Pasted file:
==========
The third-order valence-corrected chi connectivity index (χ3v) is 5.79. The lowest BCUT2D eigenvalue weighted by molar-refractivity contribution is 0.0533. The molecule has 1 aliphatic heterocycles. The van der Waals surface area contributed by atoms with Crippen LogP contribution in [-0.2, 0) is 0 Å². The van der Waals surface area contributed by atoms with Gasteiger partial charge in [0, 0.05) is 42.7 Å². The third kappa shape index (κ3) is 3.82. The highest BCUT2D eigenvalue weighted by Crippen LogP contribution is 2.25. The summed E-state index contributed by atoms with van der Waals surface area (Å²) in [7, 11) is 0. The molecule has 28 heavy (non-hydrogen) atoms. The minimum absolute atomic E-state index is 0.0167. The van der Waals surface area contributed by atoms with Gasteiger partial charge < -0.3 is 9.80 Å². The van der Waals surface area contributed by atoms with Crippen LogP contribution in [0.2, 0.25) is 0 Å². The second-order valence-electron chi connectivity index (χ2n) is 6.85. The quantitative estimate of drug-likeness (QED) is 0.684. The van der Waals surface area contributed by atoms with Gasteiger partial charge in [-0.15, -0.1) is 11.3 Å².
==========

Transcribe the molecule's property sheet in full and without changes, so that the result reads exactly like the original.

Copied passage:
The third-order valence-corrected chi connectivity index (χ3v) is 5.79. The lowest BCUT2D eigenvalue weighted by molar-refractivity contribution is 0.0533. The molecule has 1 aliphatic heterocycles. The van der Waals surface area contributed by atoms with Crippen LogP contribution in [-0.2, 0) is 0 Å². The van der Waals surface area contributed by atoms with Gasteiger partial charge in [0, 0.05) is 42.7 Å². The third kappa shape index (κ3) is 3.82. The highest BCUT2D eigenvalue weighted by Crippen LogP contribution is 2.25. The summed E-state index contributed by atoms with van der Waals surface area (Å²) in [7, 11) is 0. The molecule has 28 heavy (non-hydrogen) atoms. The minimum absolute atomic E-state index is 0.0167. The van der Waals surface area contributed by atoms with Gasteiger partial charge < -0.3 is 9.80 Å². The van der Waals surface area contributed by atoms with Crippen LogP contribution in [0.2, 0.25) is 0 Å². The second-order valence-electron chi connectivity index (χ2n) is 6.85. The quantitative estimate of drug-likeness (QED) is 0.684. The van der Waals surface area contributed by atoms with Gasteiger partial charge in [-0.15, -0.1) is 11.3 Å².